Frederick William, Elector of Brandenburg

Frederick William (German: Friedrich Wilhelm; 16 February 1620 – 29 April 1688) was Elector of Brandenburg and Duke of Prussia, thus ruler of Brandenburg-Prussia, from 1640 until his death in 1688. A member of the House of Hohenzollern, he is popularly known as "the Great Elector"[1] (der Große Kurfürst) because of his military and political achievements. Frederick William was a staunch pillar of the Calvinist faith, associated with the rising commercial class. He saw the importance of trade and promoted it vigorously. His shrewd domestic reforms gave Prussia a strong position in the post-Westphalian political order of north-central Europe, setting Prussia up for elevation from duchy to kingdom, achieved under his son and successor.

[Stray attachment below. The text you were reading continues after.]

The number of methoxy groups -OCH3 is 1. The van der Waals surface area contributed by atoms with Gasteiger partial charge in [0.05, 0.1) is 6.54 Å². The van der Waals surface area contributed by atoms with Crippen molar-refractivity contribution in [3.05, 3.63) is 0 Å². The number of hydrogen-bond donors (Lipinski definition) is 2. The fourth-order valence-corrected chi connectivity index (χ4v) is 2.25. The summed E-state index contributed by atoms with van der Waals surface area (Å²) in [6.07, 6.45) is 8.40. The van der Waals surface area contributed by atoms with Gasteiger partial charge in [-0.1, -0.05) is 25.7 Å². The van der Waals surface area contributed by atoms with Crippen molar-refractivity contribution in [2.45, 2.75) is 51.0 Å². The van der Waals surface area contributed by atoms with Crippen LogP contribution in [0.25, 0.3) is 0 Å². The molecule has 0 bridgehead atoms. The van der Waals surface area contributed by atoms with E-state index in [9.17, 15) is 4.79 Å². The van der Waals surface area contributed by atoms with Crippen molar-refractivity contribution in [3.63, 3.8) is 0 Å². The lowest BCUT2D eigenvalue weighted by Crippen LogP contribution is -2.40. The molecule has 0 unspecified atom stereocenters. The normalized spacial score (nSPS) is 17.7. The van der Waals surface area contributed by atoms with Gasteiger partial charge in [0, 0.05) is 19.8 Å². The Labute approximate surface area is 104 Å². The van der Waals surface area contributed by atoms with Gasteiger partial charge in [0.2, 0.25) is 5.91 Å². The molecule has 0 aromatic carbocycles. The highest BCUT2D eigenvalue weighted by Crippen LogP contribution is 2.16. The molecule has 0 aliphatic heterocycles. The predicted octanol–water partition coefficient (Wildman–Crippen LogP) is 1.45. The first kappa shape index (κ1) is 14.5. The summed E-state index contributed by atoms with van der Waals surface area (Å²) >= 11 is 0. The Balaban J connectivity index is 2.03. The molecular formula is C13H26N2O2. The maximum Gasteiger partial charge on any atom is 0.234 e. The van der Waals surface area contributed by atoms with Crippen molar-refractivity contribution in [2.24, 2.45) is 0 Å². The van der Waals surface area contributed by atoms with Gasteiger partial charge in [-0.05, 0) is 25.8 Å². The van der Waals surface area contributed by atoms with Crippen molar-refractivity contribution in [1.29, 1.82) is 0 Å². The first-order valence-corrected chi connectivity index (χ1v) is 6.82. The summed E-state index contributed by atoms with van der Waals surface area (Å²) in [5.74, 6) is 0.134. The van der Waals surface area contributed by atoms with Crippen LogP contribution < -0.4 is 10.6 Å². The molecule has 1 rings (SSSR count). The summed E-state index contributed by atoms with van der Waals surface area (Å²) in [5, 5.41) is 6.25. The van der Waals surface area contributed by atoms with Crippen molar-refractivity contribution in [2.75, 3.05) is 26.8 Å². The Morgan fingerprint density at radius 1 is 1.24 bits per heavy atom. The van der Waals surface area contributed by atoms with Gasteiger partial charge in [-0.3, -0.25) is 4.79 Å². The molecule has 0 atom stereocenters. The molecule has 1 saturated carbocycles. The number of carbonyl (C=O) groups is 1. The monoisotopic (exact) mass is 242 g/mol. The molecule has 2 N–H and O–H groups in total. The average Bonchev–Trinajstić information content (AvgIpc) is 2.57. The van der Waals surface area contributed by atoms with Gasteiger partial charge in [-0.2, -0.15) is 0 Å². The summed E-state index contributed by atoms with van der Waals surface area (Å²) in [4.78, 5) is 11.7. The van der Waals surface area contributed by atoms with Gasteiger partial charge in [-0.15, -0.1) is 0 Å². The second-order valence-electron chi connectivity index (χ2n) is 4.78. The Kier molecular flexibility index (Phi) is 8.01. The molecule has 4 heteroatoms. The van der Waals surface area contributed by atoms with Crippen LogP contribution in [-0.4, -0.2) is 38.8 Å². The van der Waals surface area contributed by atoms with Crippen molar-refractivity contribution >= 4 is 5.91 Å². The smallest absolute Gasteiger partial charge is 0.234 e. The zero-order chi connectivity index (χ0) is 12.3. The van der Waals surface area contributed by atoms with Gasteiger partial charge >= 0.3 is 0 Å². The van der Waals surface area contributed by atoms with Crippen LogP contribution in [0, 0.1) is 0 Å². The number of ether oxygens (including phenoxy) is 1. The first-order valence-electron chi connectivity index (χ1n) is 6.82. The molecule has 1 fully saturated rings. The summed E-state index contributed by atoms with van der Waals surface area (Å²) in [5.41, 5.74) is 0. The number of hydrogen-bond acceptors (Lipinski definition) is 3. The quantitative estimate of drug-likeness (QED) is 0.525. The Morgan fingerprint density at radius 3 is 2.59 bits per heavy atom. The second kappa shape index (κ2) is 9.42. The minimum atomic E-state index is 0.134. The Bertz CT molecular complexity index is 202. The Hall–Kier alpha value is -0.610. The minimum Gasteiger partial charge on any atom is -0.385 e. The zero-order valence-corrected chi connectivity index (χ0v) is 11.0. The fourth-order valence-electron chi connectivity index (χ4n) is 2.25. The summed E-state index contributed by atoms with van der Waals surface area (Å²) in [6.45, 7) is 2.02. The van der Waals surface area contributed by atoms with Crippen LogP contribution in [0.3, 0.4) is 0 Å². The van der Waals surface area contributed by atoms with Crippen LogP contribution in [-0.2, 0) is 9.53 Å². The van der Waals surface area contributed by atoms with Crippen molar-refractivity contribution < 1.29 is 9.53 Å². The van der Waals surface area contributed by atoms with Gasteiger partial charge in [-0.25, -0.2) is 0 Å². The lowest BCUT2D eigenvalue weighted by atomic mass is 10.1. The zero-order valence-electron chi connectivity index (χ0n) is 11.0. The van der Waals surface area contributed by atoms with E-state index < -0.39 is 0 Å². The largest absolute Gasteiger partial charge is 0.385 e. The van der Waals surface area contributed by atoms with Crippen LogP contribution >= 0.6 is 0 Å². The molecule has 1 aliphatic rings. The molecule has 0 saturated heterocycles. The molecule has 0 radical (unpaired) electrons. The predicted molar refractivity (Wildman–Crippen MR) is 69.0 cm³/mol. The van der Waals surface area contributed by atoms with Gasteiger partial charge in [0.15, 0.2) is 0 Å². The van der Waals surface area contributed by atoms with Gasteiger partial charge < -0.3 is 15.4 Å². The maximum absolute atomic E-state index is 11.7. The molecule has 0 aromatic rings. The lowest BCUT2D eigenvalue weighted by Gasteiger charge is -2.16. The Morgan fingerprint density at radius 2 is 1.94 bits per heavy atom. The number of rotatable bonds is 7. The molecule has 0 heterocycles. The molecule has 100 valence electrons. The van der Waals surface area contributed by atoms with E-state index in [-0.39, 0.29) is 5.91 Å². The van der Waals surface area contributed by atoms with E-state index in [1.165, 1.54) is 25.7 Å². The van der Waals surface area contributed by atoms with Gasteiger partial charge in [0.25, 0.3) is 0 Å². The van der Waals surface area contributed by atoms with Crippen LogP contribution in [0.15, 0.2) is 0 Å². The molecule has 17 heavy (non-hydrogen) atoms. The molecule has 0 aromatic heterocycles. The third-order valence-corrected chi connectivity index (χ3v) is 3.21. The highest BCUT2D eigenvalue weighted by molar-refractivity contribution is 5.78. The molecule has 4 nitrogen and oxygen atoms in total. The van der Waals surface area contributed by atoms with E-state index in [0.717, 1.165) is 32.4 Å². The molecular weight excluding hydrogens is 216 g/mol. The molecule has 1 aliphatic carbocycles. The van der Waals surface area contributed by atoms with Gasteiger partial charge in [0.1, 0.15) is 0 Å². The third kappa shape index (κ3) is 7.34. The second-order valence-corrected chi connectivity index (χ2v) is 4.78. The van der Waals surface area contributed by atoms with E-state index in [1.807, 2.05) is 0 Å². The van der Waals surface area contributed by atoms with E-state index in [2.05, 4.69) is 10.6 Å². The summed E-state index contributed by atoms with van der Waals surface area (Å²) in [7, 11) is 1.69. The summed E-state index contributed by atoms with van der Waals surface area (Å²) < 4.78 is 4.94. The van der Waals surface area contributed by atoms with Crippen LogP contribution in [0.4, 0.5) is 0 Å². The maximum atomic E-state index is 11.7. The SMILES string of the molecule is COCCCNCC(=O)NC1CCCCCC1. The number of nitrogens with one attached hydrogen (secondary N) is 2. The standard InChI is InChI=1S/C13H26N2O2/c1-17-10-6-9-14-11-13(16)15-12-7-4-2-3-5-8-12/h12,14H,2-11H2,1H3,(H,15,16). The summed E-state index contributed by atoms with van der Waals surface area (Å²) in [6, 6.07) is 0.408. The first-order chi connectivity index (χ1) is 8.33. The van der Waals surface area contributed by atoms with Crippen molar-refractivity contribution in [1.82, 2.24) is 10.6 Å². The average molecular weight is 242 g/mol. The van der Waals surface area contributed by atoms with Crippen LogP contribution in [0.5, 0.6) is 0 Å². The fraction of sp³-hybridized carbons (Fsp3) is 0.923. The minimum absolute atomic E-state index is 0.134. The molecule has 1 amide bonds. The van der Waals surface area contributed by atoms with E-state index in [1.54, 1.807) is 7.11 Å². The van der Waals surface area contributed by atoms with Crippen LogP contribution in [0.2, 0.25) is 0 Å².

Frederick William
Portrait by Frans Luycx, c. 1650
Elector of Brandenburg
Duke of Prussia
Reign1 December 1640 – 29 April 1688
PredecessorGeorge William
SuccessorFrederick I
Born(1620-02-16)16 February 1620
Stadtschloss, Berlin, Brandenburg-Prussia
Died29 April 1688(1688-04-29) (aged 68)
Stadtschloss, Potsdam, Brandenburg-Prussia
Burial
Spouse
Issue
Detail
HouseHohenzollern
FatherGeorge William, Elector of Brandenburg
MotherElisabeth Charlotte of the Palatinate
ReligionCalvinist
Signature

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